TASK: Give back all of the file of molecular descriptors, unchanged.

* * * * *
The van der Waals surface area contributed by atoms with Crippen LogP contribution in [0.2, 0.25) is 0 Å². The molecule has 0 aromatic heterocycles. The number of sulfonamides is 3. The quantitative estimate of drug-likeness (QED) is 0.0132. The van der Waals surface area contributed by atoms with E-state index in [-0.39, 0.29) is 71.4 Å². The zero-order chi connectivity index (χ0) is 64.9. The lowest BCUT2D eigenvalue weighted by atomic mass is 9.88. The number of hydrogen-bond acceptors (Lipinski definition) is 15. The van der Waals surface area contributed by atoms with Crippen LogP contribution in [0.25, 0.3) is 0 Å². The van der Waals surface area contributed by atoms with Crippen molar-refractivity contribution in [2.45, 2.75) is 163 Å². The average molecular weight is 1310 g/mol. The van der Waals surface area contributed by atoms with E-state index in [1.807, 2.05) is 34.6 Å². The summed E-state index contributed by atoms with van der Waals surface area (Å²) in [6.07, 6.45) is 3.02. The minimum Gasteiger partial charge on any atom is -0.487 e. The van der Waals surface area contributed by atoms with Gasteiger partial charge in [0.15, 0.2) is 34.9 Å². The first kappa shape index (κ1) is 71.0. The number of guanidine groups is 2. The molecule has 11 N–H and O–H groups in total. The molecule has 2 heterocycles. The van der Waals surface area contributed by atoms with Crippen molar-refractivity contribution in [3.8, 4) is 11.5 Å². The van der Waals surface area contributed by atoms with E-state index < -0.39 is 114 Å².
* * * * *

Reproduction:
The van der Waals surface area contributed by atoms with Crippen LogP contribution in [0.2, 0.25) is 0 Å². The molecule has 0 aromatic heterocycles. The number of sulfonamides is 3. The quantitative estimate of drug-likeness (QED) is 0.0132. The van der Waals surface area contributed by atoms with E-state index in [-0.39, 0.29) is 71.4 Å². The zero-order chi connectivity index (χ0) is 64.9. The lowest BCUT2D eigenvalue weighted by atomic mass is 9.88. The number of hydrogen-bond acceptors (Lipinski definition) is 15. The van der Waals surface area contributed by atoms with Crippen LogP contribution in [0.25, 0.3) is 0 Å². The van der Waals surface area contributed by atoms with Crippen molar-refractivity contribution in [2.45, 2.75) is 163 Å². The average molecular weight is 1310 g/mol. The van der Waals surface area contributed by atoms with E-state index in [1.807, 2.05) is 34.6 Å². The summed E-state index contributed by atoms with van der Waals surface area (Å²) in [6.07, 6.45) is 3.02. The minimum Gasteiger partial charge on any atom is -0.487 e. The van der Waals surface area contributed by atoms with Gasteiger partial charge in [0.15, 0.2) is 34.9 Å². The first kappa shape index (κ1) is 71.0. The number of guanidine groups is 2. The molecule has 11 N–H and O–H groups in total. The molecule has 2 heterocycles. The van der Waals surface area contributed by atoms with Crippen molar-refractivity contribution in [3.8, 4) is 11.5 Å². The van der Waals surface area contributed by atoms with E-state index < -0.39 is 114 Å².